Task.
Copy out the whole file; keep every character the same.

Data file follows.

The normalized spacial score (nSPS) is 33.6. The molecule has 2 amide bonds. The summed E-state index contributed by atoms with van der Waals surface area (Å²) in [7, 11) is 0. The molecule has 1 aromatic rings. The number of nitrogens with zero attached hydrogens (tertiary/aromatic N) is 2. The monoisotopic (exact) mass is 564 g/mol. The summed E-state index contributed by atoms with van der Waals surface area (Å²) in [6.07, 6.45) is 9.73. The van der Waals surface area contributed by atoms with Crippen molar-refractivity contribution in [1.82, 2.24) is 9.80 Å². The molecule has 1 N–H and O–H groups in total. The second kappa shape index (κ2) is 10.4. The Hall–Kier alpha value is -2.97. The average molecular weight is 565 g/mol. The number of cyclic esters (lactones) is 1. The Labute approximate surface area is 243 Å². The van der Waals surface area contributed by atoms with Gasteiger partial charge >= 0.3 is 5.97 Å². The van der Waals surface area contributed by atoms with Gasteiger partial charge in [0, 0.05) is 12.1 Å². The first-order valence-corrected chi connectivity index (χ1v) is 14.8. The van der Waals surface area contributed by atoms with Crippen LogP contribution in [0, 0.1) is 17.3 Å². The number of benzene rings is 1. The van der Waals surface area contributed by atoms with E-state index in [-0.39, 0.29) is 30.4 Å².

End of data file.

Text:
The normalized spacial score (nSPS) is 33.6. The molecule has 2 amide bonds. The summed E-state index contributed by atoms with van der Waals surface area (Å²) in [7, 11) is 0. The molecule has 1 aromatic rings. The number of nitrogens with zero attached hydrogens (tertiary/aromatic N) is 2. The monoisotopic (exact) mass is 564 g/mol. The summed E-state index contributed by atoms with van der Waals surface area (Å²) in [6.07, 6.45) is 9.73. The van der Waals surface area contributed by atoms with Crippen molar-refractivity contribution in [1.82, 2.24) is 9.80 Å². The molecule has 1 N–H and O–H groups in total. The second kappa shape index (κ2) is 10.4. The Hall–Kier alpha value is -2.97. The average molecular weight is 565 g/mol. The number of cyclic esters (lactones) is 1. The Labute approximate surface area is 243 Å². The van der Waals surface area contributed by atoms with Gasteiger partial charge >= 0.3 is 5.97 Å². The van der Waals surface area contributed by atoms with Gasteiger partial charge in [0, 0.05) is 12.1 Å². The first-order valence-corrected chi connectivity index (χ1v) is 14.8. The van der Waals surface area contributed by atoms with Crippen LogP contribution in [0, 0.1) is 17.3 Å². The number of benzene rings is 1. The van der Waals surface area contributed by atoms with E-state index in [-0.39, 0.29) is 30.4 Å².